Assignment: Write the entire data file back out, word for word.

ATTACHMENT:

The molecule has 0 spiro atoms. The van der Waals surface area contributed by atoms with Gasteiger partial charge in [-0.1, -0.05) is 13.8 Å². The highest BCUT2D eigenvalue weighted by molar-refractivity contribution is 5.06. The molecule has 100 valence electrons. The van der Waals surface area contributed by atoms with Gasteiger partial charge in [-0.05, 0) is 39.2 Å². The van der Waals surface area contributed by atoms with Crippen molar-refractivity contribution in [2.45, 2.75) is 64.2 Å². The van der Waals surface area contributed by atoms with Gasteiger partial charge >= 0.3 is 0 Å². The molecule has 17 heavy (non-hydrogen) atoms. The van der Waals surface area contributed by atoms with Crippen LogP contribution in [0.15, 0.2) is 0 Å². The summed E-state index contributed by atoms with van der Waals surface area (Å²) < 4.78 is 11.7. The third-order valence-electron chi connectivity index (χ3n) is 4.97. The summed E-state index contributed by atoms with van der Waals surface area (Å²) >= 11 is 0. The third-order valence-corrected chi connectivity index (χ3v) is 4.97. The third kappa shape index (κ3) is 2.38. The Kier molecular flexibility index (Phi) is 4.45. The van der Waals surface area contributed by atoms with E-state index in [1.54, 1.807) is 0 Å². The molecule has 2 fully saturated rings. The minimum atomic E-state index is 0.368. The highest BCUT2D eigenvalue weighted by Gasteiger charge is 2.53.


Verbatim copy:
The molecule has 0 spiro atoms. The van der Waals surface area contributed by atoms with Gasteiger partial charge in [-0.1, -0.05) is 13.8 Å². The highest BCUT2D eigenvalue weighted by molar-refractivity contribution is 5.06. The molecule has 100 valence electrons. The van der Waals surface area contributed by atoms with Gasteiger partial charge in [-0.05, 0) is 39.2 Å². The van der Waals surface area contributed by atoms with Crippen molar-refractivity contribution in [2.45, 2.75) is 64.2 Å². The van der Waals surface area contributed by atoms with Gasteiger partial charge >= 0.3 is 0 Å². The molecule has 17 heavy (non-hydrogen) atoms. The van der Waals surface area contributed by atoms with Crippen LogP contribution in [0.15, 0.2) is 0 Å². The summed E-state index contributed by atoms with van der Waals surface area (Å²) < 4.78 is 11.7. The third-order valence-electron chi connectivity index (χ3n) is 4.97. The summed E-state index contributed by atoms with van der Waals surface area (Å²) >= 11 is 0. The third-order valence-corrected chi connectivity index (χ3v) is 4.97. The third kappa shape index (κ3) is 2.38. The Kier molecular flexibility index (Phi) is 4.45. The van der Waals surface area contributed by atoms with E-state index in [1.54, 1.807) is 0 Å². The molecule has 2 fully saturated rings. The minimum atomic E-state index is 0.368. The highest BCUT2D eigenvalue weighted by Gasteiger charge is 2.53.